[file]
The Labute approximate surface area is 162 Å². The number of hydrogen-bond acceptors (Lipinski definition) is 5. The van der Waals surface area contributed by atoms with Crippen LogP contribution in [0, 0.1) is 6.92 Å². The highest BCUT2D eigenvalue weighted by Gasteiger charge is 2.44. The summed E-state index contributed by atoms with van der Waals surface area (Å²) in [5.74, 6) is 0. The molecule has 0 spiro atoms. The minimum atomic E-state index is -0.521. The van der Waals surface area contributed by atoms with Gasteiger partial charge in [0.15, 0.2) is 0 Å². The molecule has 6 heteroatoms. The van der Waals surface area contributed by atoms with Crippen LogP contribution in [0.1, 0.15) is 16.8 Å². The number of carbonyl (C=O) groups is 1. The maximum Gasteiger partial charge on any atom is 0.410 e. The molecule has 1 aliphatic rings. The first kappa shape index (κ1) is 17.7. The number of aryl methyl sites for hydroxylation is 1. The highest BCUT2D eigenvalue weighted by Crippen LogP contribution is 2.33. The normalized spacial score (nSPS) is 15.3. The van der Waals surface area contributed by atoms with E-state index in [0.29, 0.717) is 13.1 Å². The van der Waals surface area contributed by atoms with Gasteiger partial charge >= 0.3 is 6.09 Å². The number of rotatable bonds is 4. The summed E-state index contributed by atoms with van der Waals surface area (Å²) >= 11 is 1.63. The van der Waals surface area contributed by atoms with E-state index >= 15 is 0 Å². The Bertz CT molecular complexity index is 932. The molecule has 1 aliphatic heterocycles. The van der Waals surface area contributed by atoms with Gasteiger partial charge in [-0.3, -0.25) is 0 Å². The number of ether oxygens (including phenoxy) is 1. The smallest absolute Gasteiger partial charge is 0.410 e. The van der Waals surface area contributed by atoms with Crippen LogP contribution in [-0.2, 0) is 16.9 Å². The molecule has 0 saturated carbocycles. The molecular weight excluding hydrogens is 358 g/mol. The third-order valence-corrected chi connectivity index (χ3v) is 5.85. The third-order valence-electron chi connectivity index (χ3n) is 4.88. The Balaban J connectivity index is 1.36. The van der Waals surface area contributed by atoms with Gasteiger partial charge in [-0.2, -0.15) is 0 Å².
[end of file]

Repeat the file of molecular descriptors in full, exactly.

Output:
The Labute approximate surface area is 162 Å². The number of hydrogen-bond acceptors (Lipinski definition) is 5. The van der Waals surface area contributed by atoms with Crippen LogP contribution in [0, 0.1) is 6.92 Å². The highest BCUT2D eigenvalue weighted by Gasteiger charge is 2.44. The summed E-state index contributed by atoms with van der Waals surface area (Å²) in [5.74, 6) is 0. The molecule has 0 spiro atoms. The minimum atomic E-state index is -0.521. The van der Waals surface area contributed by atoms with Gasteiger partial charge in [0.15, 0.2) is 0 Å². The molecule has 6 heteroatoms. The van der Waals surface area contributed by atoms with Crippen LogP contribution in [0.1, 0.15) is 16.8 Å². The number of carbonyl (C=O) groups is 1. The maximum Gasteiger partial charge on any atom is 0.410 e. The molecule has 1 aliphatic rings. The first kappa shape index (κ1) is 17.7. The number of aryl methyl sites for hydroxylation is 1. The highest BCUT2D eigenvalue weighted by Crippen LogP contribution is 2.33. The normalized spacial score (nSPS) is 15.3. The van der Waals surface area contributed by atoms with E-state index in [0.29, 0.717) is 13.1 Å². The van der Waals surface area contributed by atoms with Gasteiger partial charge >= 0.3 is 6.09 Å². The number of rotatable bonds is 4. The summed E-state index contributed by atoms with van der Waals surface area (Å²) >= 11 is 1.63. The van der Waals surface area contributed by atoms with E-state index >= 15 is 0 Å². The Bertz CT molecular complexity index is 932. The molecule has 1 aliphatic heterocycles. The van der Waals surface area contributed by atoms with Gasteiger partial charge in [-0.3, -0.25) is 0 Å². The number of ether oxygens (including phenoxy) is 1. The smallest absolute Gasteiger partial charge is 0.410 e. The van der Waals surface area contributed by atoms with Crippen LogP contribution in [-0.2, 0) is 16.9 Å². The molecule has 0 saturated carbocycles. The molecular weight excluding hydrogens is 358 g/mol. The third-order valence-corrected chi connectivity index (χ3v) is 5.85. The third-order valence-electron chi connectivity index (χ3n) is 4.88. The Balaban J connectivity index is 1.36. The van der Waals surface area contributed by atoms with Gasteiger partial charge in [-0.2, -0.15) is 0 Å².